From what you have posted you will have a BIG mess if you try to do
this yourself. You have stated that you are trying to cut a finised
moulded cutout in a granite slab for an undermount sink. This means you
will have to cut a very precise hole and then mould the edge of this
hole with a router and then polish that edge. This will be a very
involved process in the field. You can look at routers and bits for this
purpose at places like www.masterwholesale.com. They also sell polishing
kits/pads and abrasives for the subsequent steps. The router bit alone
might cost 400-500 dollars. This process is normally done in a shop with
a CNC router. This is not something you do with a hand held woodworking
router or a grinder.
If I were you and I were really trying to pull this off on my own I
would go for a square edge sink hole. You would need a diamond core bit
to match your needed radius at the sink corners (square/rectangular
sink), a diamond blade, and a polishing set. It will be a LOT of work
and a LOT of mess and will probably result in a substandard result as
compared to a shop doing it but that may be acceptable to you. You could
punch holes at each corner with the core bit, cut to those holes with a
diamond blade, then polish a day or two. The end result could be
anything from a disaster to somewhat acceptable.
If the hole needs to be oval, round, or must have a routed edge, I would
not even consider doing it.
I would say you will still be looking at quite a chore. The only
experience I have with the process is having had to cut unfinished edges
on a few granite counter tops and the occasional faucet/sprayer hole. I
have done a bit of concrete polishing as well.
Like I said before. Perhaps going with a bit more simple shape (square
edge, eased) you could perhaps make something work. You have to realize
that you will have vast amounts of water (read hundreds of gallons) and
the associated slurry to deal with. This grinding and polishing is
normally done on a fabricating table which collects this water and
slurry to a settling tank for reuse. You could perhaps build a quick
grinding table out of ply lined with poly and a shower drain in one end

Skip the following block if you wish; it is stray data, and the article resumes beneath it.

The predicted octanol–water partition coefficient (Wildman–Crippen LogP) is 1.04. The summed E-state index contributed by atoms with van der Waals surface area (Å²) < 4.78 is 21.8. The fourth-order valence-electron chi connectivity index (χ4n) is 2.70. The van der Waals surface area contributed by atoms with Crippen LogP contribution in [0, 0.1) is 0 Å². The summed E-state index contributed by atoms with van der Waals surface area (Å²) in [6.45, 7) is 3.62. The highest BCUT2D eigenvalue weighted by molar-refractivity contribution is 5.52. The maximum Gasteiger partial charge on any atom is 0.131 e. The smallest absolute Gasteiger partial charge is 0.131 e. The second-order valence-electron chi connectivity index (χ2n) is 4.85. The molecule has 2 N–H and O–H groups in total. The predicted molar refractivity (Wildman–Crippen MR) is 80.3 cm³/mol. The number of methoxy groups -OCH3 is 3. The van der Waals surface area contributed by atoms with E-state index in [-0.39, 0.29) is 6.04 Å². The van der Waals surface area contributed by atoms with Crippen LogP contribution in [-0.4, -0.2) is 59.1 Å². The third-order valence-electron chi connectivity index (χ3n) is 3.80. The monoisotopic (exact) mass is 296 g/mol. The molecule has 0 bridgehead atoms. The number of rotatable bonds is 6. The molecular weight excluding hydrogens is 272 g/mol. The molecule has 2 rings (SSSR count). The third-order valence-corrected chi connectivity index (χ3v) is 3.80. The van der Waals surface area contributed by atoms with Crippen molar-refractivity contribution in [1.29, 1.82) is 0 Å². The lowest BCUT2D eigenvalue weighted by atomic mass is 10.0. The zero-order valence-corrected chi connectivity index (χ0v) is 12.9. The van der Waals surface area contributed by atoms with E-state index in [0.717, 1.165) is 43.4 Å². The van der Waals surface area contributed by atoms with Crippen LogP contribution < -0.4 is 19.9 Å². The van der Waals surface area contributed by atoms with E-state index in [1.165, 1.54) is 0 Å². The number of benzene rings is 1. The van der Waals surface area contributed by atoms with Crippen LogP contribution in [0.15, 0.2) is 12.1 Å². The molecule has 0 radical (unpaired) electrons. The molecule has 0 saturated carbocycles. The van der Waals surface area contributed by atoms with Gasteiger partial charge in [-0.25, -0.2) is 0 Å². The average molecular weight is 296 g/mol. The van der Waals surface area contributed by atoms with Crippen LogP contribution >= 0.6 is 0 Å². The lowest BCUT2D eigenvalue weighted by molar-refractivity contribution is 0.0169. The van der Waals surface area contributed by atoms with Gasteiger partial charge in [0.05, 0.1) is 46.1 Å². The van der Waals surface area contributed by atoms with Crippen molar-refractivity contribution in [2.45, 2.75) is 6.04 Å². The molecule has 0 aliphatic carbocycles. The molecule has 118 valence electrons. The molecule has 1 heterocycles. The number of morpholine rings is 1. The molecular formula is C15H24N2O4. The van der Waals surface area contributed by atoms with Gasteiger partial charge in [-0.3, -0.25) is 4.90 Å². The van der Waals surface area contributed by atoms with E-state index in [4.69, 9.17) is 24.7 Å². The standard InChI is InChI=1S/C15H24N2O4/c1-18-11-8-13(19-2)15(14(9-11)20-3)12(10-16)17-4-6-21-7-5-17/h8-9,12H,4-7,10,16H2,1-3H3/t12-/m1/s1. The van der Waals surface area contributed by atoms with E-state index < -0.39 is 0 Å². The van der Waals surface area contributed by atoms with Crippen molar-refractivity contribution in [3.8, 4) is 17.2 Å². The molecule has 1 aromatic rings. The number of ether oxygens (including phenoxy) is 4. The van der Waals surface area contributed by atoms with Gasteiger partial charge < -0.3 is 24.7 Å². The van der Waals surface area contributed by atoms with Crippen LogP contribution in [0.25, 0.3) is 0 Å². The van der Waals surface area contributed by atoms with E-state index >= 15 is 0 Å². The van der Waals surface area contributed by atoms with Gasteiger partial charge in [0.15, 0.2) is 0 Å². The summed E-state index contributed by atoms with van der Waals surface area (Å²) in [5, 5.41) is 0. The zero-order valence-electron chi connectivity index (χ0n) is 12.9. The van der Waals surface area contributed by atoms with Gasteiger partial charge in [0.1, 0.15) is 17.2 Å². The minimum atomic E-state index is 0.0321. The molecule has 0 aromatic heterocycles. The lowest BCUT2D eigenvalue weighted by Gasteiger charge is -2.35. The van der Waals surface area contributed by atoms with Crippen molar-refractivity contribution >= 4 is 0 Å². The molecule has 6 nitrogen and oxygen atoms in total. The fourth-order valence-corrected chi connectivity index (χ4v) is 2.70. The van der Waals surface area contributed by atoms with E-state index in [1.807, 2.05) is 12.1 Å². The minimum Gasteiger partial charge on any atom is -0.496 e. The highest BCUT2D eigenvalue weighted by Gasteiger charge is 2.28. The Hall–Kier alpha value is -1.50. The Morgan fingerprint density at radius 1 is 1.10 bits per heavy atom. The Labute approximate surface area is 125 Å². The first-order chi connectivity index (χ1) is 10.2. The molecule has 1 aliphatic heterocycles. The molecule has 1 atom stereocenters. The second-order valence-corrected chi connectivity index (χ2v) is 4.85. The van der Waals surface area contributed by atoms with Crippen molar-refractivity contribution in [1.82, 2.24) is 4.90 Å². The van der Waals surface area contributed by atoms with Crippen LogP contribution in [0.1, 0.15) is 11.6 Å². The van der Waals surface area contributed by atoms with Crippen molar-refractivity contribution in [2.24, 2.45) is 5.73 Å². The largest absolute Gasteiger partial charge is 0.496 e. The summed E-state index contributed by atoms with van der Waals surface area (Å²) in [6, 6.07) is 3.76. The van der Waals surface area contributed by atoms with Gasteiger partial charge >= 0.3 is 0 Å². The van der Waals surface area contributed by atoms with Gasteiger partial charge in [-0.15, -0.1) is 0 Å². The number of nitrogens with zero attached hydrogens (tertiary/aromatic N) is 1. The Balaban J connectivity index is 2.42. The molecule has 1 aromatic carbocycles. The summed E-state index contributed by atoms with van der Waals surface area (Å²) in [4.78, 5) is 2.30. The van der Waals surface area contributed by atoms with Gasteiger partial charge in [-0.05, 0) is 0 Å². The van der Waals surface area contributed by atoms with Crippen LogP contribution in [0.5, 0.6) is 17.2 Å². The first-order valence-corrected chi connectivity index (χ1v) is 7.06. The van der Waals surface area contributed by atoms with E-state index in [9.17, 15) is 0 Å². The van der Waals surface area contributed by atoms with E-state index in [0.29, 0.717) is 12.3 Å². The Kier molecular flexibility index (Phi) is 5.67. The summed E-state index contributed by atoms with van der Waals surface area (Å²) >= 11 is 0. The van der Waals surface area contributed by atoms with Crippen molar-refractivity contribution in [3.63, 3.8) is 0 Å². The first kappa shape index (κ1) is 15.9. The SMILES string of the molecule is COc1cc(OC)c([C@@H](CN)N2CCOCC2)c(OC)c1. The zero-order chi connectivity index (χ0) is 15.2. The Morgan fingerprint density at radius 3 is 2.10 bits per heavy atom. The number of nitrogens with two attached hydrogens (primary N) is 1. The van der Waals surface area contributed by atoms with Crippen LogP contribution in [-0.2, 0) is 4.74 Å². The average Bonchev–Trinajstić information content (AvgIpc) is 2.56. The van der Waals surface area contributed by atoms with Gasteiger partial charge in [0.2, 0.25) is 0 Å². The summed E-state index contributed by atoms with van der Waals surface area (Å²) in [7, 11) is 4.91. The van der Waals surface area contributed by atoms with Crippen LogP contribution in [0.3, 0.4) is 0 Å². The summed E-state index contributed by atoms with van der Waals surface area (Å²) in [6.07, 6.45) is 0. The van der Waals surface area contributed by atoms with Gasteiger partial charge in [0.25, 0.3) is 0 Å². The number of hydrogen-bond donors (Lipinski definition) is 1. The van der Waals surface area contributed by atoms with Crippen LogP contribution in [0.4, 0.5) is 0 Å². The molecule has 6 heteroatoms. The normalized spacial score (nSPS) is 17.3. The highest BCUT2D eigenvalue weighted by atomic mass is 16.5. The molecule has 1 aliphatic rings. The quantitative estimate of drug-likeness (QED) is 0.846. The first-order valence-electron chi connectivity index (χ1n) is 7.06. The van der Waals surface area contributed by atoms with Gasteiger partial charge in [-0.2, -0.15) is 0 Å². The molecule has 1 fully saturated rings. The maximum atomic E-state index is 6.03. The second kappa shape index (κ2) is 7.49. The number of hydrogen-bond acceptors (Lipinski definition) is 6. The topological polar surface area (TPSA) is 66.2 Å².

run to a few 55 gallon drums. Pump out of the drums to grind/polish and
let them settle out overnight. Set your slabs up on a couple blocks
inside the table.
With high quality smooth diamond blades on your saw, a good guide, and
water, you could perhaps come out with smoother rough cuts minimizing
polishing. Square edges eased would eliminate the need for the routing
step. Its a major undertaking but your posts sound like you are determined.
A good trial, and probably the cheapest, would be to go to a granite
supplier and ask them if you could buy a few of their scabs (broken
corners, scraps, and so on). Take them home and get started. You will
have to invest in the equipment for the tests but at least you wont be
out the time on the actual pieces and the material if you find its too
Finding an affordable saw that will allow you to wet cut without getting
fried may be a tough one. I have seen small trim saw sized hand held
cutters with water feeds for sale at the home centers however with the
amount of cutting you will have I would suggest buying them by the dozen
and a lot of blades. Perhaps a decent but cheap double insulated
circular saw and rig up your own water feed. Buy a pair of insulating
rubber gloves and work of a GFI. The GFI will probably trip continuously
but you at least wont get fried. Cutting the slabs dry will result in a
tremendous amount of grinding and polishing.
Good or bad it would be interesting to hear your results,
Thank you very much for your comments. I was thinking that I could cut the
granite dry and then grind the rounded surfaces before polishing. That's
what the granite tool supply shop told me i could do. They should know what
they are talking about but you never know. Since you are interested, I will
keep the group posted. Probably wont' start this project for a couple more
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